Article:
Anytime, Anyplace, Anywhere – Carter USM (1991, Rough Trade Records, Taken from ’30 Something’)

That I think is the beauty of ’30 Something’, its not just the songs that went with it.  It is the way the lyrics ‘spoke’ to a generation of people who felt left down by their luck or who had been touched by the sadness of life but always had that flicker of optimism in the face of adversity.  It is a record that one minute you can throw yourself around a room too, whether it be to the glam rock disco sledgehammer that is ‘Surfin’ USM’ or the tremendous pop sentiments of ‘Shoppers Paradise’ and the next minute can you be at one with your thoughts to tracks like ‘Falling On A Bruise’. 

Shoppers Paradise – Carter USM (1991, Rough Trade Records, Taken from ’30 Something’)

It’s a remarkable record, bold, brilliant and best of all nearly perfect.

The Never Ending Playlist Week #1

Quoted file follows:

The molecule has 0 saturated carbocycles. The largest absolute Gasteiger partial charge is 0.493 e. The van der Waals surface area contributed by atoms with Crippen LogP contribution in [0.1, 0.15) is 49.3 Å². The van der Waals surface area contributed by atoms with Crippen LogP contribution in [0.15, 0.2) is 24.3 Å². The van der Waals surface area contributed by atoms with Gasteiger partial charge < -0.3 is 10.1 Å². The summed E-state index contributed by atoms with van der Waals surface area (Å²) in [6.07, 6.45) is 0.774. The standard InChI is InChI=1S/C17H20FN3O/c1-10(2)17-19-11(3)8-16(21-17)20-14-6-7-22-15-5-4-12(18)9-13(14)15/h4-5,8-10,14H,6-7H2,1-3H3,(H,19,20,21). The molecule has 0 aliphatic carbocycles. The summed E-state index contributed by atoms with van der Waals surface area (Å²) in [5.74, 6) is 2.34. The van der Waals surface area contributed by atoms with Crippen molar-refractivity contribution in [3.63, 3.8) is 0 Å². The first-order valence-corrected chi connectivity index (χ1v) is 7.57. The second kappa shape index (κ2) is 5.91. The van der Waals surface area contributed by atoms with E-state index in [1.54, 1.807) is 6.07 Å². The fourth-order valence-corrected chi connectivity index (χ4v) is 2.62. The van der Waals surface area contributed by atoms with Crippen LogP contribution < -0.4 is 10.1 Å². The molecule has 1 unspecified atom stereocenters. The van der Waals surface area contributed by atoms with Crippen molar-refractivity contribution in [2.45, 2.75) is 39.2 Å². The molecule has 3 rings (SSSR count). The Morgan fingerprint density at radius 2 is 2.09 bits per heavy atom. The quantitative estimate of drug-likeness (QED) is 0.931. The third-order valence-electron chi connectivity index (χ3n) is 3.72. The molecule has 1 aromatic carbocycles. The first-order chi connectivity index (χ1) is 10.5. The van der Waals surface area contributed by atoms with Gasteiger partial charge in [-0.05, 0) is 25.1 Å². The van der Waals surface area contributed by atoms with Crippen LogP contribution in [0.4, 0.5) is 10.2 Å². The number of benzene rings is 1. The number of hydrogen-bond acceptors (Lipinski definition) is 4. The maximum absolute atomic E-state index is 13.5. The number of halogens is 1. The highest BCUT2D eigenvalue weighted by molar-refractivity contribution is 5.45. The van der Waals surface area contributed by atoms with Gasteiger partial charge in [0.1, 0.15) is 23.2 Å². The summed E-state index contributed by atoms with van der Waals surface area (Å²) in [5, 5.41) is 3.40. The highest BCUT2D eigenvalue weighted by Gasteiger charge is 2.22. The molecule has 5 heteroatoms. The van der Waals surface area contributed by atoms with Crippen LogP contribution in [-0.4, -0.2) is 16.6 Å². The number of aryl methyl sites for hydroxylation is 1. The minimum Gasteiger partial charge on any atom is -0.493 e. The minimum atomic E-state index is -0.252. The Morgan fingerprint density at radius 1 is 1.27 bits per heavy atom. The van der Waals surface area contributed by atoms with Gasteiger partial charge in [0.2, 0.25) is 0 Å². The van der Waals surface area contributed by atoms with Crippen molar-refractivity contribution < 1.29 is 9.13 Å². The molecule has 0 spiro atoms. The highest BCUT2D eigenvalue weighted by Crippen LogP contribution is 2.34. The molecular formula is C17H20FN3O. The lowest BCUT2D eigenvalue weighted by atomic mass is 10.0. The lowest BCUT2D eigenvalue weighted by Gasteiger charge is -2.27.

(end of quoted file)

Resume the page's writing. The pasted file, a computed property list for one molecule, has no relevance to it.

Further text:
5. Brace Yourself – Les Savy Fav (2007, Frenchkiss Records, Taken from ‘Let’s Stay Friends’)

Les Savy Fav are an art punk band (whose roots are clearly and very much rooted in indie pop) from New York. They are an engaging live act, with much attention drawn to the onstage presence of singer Tim Harrington – he is the one at the front with the beard, and the frankly amazing shirt if you hadn’t guessed.

Art punk. We had sludge punk the other day. I’m just wondering how many more types of punk there can be. Quite a few I suspect. I’ve got an old Glockenspiel at home – its out of tune and I can’t play it, but if I bash it hard enough and shout in an indeterminate way about ‘the system’ I will have probably invented Glockenspiel Punk.

‘Brace Yourself’ is probably the most accessible track (well maybe ‘Patty Lee’) from the band, which is far closer to their indie roots than their punk roots. Tim Harrington put this radical change in sound down to a new formed friendship with Kele Okereke of Bloc Party.

Patty Lee – Les Savy Fav (2007, Frenchkiss Records Taken from ‘Let’s Stay Friends’)

The Never Ending Playlist will be back in A Week’s Time – no its not ending before you clever bastards at the back think that.

The Never Ending Playlist Week #1

4. Blind Pilots – The Cooper Temple Clause (2003, Morning Records, Taken from ‘Kick Up The Fire, and Let the Flames Break’)